Wife filed a Rule 59(e) motion requesting an opportunity to introduce evidence regarding the amount of expenses deducted from Wife’s rental income.  At the hearing on the motion, Husband did not dispute the figures as presented by Wife for the years 1997, 1998, 1999, and 2000.  Rather, Husband argued that Wife’s Rule 59(e) motion should be denied because of the dismissal with prejudice of Wife’s 1999 rule to show cause and “the remaining issues raised therein.”  The court granted Wife’s motion for reconsideration and found that Wife was entitled to the expenses deducted for the years 1999 and 2000, in addition to those from the year 2001 previously ordered.  However, the court denied the motion with respect to the years 1997 and 1998, finding Wife’s claims to monies owed from those years were barred by the order granting Wife a dismissal of her 1999 rule to show cause with prejudice.  From this order, Wife appeals.

STANDARD OF REVIEW

In appeals from the family court, we have authority to find facts in accordance with our own view of the preponderance of the evidence.  Stevenson v. Stevenson, 276 S.C. 475, 477, 279 S.E.2d 616, 617 (1981).  However, this broad scope of review does not require us to disregard the findings of the lower court.  Id.  Neither are we required to ignore the fact that the trial judge who saw and heard the witnesses, was in a better position to evaluate their credibility and assign weight to their testimony.  Cherry v. Thomasson, 276 S.C. 524, 525, 280 S.E.2d 541, 541 (1981).

LAW/ANALYSIS

Wife argues the family court erred in denying her motion for reconsideration with respect to monies owed during the years 1997 and 1998 on the basis of res judicata because the issue concerning expenses for repairs was not raised in any previous proceeding or prior pleading.  Wife also argues in her reply brief that Husband was precluded from asserting res judicata at the Rule 59(e) hearing because he raised this defense for the first time at the hearing.  We agree.

A case that is dismissed “with prejudice” indicates adjudication on the merits and prohibits subsequent litigation by res judicata as if the action had been tried to final adjudication.  See Nelson v. QHG of South Carolina, Inc., 354 S.C. 290, 311, 580 S.E.2d 171, 182 (Ct. App. 2003) (citations omitted).  “Res judicata requires three elements: (1) the judgment must be final, valid and on the merits; (2) the parties in the subsequent action must be identical in the first; (3) the second action must involve matters properly included in the first action.”  Latimer v. Farmer, 360 S.C. 375, 385, 602 S.E.2d 32, 37 (2004).  “Res judicata is an affirmative defense that must be pled at trial in order to be pursued on appeal. An affirmative defense is waived if not pled.” RIM Assocs. v. Blackwell, 359 S.C. 170, 182, 597 S.E.2d 152, 159 (Ct. App. 2004) (citations omitted).  Moreover, defenses not presented in the pleadings will not be considered on appeal.  Id. at 182-83, 597 S.E.2d at 159.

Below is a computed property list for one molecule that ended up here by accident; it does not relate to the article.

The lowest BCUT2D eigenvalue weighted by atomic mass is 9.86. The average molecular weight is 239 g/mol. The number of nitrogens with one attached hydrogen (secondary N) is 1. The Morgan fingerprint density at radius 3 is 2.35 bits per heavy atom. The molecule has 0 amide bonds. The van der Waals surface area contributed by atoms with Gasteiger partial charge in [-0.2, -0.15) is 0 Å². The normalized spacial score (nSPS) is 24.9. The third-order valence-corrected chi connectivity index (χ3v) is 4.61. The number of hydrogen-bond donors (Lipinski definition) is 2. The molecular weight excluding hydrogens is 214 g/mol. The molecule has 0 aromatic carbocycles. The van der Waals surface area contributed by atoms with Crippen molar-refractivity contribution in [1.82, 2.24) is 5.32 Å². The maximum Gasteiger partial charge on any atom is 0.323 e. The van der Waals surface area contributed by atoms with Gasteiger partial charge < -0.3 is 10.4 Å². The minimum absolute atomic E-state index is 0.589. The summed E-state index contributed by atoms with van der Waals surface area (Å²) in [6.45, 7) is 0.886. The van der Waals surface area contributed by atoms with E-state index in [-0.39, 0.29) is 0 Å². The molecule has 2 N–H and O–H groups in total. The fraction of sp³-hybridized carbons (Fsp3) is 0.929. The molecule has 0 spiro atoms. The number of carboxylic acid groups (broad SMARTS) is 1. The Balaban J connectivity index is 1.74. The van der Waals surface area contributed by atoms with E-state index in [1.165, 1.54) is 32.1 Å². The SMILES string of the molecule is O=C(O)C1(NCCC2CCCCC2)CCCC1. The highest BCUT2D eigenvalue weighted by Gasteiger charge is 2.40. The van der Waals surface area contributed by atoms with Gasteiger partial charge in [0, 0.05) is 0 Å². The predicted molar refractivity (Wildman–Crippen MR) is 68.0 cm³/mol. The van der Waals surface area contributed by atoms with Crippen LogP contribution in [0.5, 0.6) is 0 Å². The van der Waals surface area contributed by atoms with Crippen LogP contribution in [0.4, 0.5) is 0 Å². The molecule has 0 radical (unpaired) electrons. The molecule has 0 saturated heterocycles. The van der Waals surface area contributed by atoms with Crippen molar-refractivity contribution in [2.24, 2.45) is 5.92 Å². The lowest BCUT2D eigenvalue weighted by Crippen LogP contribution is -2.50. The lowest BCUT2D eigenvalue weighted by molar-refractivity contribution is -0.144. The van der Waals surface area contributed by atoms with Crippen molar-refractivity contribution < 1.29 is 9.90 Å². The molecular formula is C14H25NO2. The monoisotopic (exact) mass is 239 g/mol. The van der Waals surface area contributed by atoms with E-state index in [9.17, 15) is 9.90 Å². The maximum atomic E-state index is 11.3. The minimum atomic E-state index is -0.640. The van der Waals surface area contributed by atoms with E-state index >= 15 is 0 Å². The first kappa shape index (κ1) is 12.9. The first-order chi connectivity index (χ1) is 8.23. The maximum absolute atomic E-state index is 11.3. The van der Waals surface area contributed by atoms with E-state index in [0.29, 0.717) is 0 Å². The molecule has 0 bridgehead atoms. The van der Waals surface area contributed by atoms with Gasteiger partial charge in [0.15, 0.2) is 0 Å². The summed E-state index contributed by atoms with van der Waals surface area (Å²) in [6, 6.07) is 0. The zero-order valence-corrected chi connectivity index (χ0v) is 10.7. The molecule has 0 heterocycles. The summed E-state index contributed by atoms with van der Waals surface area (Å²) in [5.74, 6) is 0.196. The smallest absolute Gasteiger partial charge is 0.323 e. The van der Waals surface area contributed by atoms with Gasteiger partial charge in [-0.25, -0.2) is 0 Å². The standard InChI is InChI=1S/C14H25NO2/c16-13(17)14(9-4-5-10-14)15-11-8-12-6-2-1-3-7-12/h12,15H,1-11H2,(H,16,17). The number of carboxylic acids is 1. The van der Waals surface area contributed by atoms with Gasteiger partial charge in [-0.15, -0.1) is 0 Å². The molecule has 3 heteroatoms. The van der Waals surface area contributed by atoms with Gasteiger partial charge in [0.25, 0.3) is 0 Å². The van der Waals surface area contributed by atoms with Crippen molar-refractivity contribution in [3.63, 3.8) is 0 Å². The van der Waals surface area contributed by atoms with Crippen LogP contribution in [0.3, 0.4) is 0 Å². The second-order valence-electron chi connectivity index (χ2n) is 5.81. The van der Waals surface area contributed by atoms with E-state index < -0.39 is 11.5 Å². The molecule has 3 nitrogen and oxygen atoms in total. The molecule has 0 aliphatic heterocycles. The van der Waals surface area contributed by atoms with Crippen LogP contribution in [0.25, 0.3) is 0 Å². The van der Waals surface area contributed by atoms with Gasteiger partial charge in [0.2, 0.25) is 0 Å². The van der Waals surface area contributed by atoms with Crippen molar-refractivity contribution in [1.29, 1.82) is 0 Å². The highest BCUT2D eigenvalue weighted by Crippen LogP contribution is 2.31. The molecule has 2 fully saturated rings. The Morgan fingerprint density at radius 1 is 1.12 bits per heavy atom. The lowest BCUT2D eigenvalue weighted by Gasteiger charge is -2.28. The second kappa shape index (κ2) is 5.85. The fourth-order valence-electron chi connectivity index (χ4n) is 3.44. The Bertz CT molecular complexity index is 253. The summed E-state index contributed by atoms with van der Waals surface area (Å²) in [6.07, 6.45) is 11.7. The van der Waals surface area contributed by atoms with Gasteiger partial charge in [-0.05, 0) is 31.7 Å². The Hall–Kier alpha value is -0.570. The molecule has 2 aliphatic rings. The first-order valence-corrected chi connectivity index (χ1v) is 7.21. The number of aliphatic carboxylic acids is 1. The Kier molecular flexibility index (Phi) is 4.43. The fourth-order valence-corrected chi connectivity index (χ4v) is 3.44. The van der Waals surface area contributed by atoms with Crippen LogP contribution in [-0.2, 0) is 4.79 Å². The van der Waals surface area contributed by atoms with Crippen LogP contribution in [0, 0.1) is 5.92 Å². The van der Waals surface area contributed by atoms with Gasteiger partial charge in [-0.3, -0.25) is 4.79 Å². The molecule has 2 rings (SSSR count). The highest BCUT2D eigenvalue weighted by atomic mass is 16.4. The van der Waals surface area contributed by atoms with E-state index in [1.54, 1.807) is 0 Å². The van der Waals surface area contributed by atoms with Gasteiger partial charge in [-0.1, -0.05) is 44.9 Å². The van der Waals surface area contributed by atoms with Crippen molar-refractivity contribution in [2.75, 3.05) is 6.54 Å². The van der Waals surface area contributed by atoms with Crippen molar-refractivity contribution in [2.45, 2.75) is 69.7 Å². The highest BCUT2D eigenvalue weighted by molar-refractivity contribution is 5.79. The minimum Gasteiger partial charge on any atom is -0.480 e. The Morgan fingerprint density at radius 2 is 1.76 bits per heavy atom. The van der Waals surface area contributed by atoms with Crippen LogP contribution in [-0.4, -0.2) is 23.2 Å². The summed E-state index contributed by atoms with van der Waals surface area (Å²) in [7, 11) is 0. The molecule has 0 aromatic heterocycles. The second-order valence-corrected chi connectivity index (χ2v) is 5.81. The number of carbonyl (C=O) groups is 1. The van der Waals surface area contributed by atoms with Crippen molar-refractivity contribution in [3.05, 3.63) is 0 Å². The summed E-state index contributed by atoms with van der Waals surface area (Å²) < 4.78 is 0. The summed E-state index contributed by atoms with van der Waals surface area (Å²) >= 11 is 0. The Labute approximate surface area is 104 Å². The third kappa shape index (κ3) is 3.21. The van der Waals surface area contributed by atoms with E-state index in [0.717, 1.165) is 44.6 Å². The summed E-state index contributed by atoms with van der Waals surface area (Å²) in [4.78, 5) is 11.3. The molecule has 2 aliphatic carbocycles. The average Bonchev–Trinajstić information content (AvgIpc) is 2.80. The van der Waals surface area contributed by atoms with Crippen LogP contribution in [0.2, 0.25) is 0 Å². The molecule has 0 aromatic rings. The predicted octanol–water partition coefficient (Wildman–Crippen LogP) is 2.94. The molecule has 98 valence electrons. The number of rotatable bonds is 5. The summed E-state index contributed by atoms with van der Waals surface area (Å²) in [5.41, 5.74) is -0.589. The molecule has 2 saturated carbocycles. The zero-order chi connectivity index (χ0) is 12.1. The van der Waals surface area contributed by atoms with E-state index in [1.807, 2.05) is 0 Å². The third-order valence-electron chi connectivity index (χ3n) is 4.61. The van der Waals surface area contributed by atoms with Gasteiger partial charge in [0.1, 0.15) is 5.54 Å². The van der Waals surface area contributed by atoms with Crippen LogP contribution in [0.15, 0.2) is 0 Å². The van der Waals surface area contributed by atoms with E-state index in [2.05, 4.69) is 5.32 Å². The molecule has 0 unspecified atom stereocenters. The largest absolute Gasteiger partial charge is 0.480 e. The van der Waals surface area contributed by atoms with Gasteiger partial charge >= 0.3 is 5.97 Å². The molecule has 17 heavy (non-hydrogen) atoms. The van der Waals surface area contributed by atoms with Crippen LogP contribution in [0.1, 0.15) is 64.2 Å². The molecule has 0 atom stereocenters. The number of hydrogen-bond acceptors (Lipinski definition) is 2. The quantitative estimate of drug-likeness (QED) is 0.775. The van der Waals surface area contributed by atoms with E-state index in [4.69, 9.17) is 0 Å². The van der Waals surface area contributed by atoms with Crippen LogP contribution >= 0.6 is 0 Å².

In this case, Wife asserted in her 1999 complaint for contempt that Husband “failed to account for all the income and expenses on all the properties and further performed maintenance and/or repairs which were not approved, by both parties in writing.”  Wife voluntarily dismissed this complaint with prejudice.  Wife sought to hold Husband in contempt again in her 2001 complaint for continuing to make repairs to an office building without prior approval by Wife.  Wife’s complaint and amended complaint stated that this issue was “previously before the Court on a Rule to Show Cause.”  Husband answered the 2001 complaint admitting he made repairs to the building but denying he was seeking reimbursement for the costs of the repairs.  Husband never asserted res judicata as a defense to Wife’s claims in his answer or at the hearing on the merits; rather, Husband raised it for the first time on reconsideration.  As a result, we find Husband waived his right to assert the defense of res judicata.  See RIM Assocs., 359 S.C. at 182-83, 597 S.E.2d at 159.   Accordingly, we find the judge erred in denying Wife’s claims for monies owed during the years 1997 and 1998. 

Because the parties stipulated the facts at the Rule 59(e) hearing and Husband conceded to deducting from Wife’s rental income $14,500 for renovations made without Wife’s prior approval in 1997 and $10,350 in 1998, we find Wife entitled to reimbursement from Husband for those funds in addition to the funds from the years 1999, 2000, and 2001 as previously ordered. 

REVERSED.

GOOLSBY and WILLIAMS, JJ., concur.


[1] Jerry Neill Marsh died while this litigation was pending.  The “Estate of Jerry Neil Marsh” has been substituted as a party. 

[2] We decide this case without oral argument pursuant to Rule 215, SCACR.